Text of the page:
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A theory of perceived discrimination

Tilman Klumpp () and Xuejuan Su ()

Economic Theory, 2013, vol. 53, issue 1, 153-180

Abstract: We develop a model in which individuals compete for a fixed pool of prizes by investing effort in a contest. Individuals belong to two separate and identifiable groups. We say that the contest is discriminatory if a lower share of prizes is reserved for one group than for the other. We show that it can be difficult for an observer to detect the presence or absence of discrimination in the contest, as both regimes can be observationally equivalent. In particular, one group’s belief that it is allocated a lower share of prizes than the other group can be consistent with observed data even if no such group quotas actually exist. Conversely, the belief that the contest does not discriminate can be consistent with data when, in fact, discrimination exists. Incorrect beliefs will therefore not be revised, as the contest generates no evidence to the contrary. Copyright Springer-Verlag 2013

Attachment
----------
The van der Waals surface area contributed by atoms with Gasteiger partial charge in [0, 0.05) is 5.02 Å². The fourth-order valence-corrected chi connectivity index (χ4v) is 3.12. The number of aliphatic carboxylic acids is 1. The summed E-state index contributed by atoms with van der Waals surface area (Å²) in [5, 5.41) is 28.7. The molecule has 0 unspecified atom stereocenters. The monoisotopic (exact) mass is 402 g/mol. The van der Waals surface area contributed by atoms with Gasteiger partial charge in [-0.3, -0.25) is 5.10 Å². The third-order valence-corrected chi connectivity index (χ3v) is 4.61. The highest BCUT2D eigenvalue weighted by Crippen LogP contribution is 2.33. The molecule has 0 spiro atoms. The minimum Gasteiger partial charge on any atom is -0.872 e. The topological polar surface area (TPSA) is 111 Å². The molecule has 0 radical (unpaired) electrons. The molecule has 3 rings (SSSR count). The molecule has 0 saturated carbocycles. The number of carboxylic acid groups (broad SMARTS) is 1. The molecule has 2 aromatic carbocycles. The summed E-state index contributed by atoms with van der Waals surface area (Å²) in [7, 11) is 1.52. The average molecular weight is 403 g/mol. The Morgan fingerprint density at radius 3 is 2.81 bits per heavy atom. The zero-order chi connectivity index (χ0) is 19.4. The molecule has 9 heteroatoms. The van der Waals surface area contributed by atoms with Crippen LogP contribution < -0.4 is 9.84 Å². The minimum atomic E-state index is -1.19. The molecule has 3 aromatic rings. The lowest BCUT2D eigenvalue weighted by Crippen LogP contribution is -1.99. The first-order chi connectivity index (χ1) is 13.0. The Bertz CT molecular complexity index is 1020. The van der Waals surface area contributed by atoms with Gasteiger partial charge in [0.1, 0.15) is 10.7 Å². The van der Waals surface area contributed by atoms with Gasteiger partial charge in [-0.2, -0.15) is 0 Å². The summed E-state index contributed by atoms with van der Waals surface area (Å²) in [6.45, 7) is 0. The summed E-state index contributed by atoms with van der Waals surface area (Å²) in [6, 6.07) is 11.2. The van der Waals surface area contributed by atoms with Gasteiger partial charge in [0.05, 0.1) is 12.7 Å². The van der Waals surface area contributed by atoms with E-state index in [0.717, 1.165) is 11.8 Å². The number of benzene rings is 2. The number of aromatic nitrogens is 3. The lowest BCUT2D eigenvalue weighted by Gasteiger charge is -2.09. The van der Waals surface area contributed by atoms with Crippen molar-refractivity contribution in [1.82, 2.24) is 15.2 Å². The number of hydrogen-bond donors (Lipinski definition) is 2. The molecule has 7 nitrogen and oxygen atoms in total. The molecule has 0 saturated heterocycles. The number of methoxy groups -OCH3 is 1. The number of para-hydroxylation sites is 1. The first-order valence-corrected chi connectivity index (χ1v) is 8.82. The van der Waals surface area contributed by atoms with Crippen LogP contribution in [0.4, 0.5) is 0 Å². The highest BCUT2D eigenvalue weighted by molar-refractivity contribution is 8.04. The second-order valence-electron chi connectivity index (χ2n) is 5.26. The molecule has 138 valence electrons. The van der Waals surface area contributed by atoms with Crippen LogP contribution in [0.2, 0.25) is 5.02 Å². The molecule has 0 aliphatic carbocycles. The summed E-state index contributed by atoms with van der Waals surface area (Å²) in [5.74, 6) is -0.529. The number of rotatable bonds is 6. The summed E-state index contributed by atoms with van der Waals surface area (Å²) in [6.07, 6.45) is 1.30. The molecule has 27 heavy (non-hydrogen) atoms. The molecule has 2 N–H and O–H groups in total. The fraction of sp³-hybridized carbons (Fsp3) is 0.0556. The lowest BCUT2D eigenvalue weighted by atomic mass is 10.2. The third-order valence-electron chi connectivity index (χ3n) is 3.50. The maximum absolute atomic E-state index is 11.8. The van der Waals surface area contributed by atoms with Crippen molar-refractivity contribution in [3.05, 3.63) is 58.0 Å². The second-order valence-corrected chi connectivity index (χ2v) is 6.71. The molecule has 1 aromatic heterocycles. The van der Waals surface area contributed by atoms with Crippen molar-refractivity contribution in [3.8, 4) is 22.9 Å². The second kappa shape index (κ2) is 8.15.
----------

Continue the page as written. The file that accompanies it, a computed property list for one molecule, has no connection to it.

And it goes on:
Keywords: Contests; Discrimination; Observational equivalence; Agreeing to disagree; J71; J78 (search for similar items in EconPapers)
Date: 2013
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DOI: 10.1007/s00199-011-0684-9

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